I am just beginning Dr. Stephen LaBerge’s Lucid Dream Program. These are Dr. LaBerge’s dream journal recommendations and a few of my own thoughts on the subject:
- Get an attractive notebook or journal and dedicate it elusively to the recording of dreams. My brand new dream journal is a cute flowered journal from a discount store and cost under $2. I didn’t feel the need for anything pricey as I know I’m going to be scribbling in it in the middle of the night.
- Record your dreams immediately after awakening (See The Recollection of Dreams for specific instructions). Use your journal to record key words, sequence of events and anything you can remember about the way image and characters looked, sounded or smelled – including your reaction to them.
- Record anything unusual such as any event that would not occur in real life. This is the beginning of your catalog of dream signs which you will use to identify future lucid dreams.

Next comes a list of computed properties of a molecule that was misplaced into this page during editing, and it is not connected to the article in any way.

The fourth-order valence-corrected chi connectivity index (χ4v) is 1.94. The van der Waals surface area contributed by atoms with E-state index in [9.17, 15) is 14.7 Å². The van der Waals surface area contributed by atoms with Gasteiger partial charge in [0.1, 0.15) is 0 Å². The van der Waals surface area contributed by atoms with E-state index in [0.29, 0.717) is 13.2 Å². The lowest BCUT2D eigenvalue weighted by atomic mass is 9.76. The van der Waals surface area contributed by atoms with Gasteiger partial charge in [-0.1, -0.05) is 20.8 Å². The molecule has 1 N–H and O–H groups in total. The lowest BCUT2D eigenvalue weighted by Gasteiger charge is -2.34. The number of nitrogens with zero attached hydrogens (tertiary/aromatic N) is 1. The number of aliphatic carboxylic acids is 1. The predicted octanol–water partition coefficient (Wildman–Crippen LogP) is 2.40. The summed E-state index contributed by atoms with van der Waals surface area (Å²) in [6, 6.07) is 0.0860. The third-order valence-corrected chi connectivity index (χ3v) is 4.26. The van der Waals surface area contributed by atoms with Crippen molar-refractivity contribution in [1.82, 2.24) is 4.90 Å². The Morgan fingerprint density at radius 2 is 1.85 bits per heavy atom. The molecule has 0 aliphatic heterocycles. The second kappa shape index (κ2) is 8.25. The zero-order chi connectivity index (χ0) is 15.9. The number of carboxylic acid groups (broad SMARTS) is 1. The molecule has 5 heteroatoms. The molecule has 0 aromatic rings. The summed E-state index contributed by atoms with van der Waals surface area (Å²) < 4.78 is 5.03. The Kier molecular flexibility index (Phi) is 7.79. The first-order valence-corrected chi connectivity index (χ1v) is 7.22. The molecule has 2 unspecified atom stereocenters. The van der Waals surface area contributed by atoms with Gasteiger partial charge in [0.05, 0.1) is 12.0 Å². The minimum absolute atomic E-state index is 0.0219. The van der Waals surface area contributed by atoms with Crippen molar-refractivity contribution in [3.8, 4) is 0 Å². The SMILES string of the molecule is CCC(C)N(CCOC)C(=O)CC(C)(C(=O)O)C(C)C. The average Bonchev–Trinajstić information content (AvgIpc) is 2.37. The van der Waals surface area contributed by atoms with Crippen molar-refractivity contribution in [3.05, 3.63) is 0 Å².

- Record all fragments no matter how how fleeting. Make quick sketches if you wish to record characters or scenes. I would also recommend getting a second small notebook to keep with you at all times, to jot down any dream memories that pop up during the course of the day.
- After recording your dream, put the date at the top of your entry. Leave a blank page following each dream for the exercises you will do later on in the program. If you recall a whole dream, give it a short catchy title which captures the subject or mood of the dream.
- When you have accumulated some material, look back on it and ask yourself questions. Try to become familiar with what is dream like about your dreams so you can recognize them while they are occurring.